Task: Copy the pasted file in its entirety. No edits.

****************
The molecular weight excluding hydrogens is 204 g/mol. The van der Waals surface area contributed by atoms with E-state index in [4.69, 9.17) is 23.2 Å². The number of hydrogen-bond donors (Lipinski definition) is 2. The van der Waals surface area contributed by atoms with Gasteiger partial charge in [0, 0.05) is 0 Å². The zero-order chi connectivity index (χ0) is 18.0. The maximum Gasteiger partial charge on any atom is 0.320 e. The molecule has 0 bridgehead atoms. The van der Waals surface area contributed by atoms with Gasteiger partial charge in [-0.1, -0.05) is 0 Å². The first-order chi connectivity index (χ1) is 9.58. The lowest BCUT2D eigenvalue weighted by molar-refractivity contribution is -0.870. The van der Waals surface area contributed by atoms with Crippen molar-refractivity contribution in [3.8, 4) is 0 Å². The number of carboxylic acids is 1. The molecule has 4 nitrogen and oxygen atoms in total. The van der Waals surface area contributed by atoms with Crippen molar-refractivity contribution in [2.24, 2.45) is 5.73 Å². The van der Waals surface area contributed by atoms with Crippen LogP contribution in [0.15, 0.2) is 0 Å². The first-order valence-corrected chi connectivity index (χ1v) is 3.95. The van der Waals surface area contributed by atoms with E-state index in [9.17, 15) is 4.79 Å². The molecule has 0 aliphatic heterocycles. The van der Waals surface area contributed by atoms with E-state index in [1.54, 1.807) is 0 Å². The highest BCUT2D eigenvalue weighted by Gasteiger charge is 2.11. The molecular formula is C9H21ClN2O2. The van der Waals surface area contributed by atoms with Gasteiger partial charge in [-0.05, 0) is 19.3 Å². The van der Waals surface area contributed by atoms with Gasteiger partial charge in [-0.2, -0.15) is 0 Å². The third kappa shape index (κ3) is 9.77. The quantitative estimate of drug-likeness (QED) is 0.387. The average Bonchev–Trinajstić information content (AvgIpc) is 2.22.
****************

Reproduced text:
The molecular weight excluding hydrogens is 204 g/mol. The van der Waals surface area contributed by atoms with E-state index in [4.69, 9.17) is 23.2 Å². The number of hydrogen-bond donors (Lipinski definition) is 2. The van der Waals surface area contributed by atoms with Gasteiger partial charge in [0, 0.05) is 0 Å². The zero-order chi connectivity index (χ0) is 18.0. The maximum Gasteiger partial charge on any atom is 0.320 e. The molecule has 0 bridgehead atoms. The van der Waals surface area contributed by atoms with Gasteiger partial charge in [-0.1, -0.05) is 0 Å². The first-order chi connectivity index (χ1) is 9.58. The lowest BCUT2D eigenvalue weighted by molar-refractivity contribution is -0.870. The van der Waals surface area contributed by atoms with Crippen molar-refractivity contribution in [3.8, 4) is 0 Å². The number of carboxylic acids is 1. The molecule has 4 nitrogen and oxygen atoms in total. The van der Waals surface area contributed by atoms with Crippen molar-refractivity contribution in [2.24, 2.45) is 5.73 Å². The van der Waals surface area contributed by atoms with Crippen LogP contribution in [0.15, 0.2) is 0 Å². The first-order valence-corrected chi connectivity index (χ1v) is 3.95. The van der Waals surface area contributed by atoms with E-state index in [9.17, 15) is 4.79 Å². The molecule has 0 aliphatic heterocycles. The van der Waals surface area contributed by atoms with E-state index in [1.54, 1.807) is 0 Å². The highest BCUT2D eigenvalue weighted by Gasteiger charge is 2.11. The molecular formula is C9H21ClN2O2. The van der Waals surface area contributed by atoms with Gasteiger partial charge in [-0.05, 0) is 19.3 Å². The van der Waals surface area contributed by atoms with Gasteiger partial charge in [-0.2, -0.15) is 0 Å². The third kappa shape index (κ3) is 9.77. The quantitative estimate of drug-likeness (QED) is 0.387. The average Bonchev–Trinajstić information content (AvgIpc) is 2.22.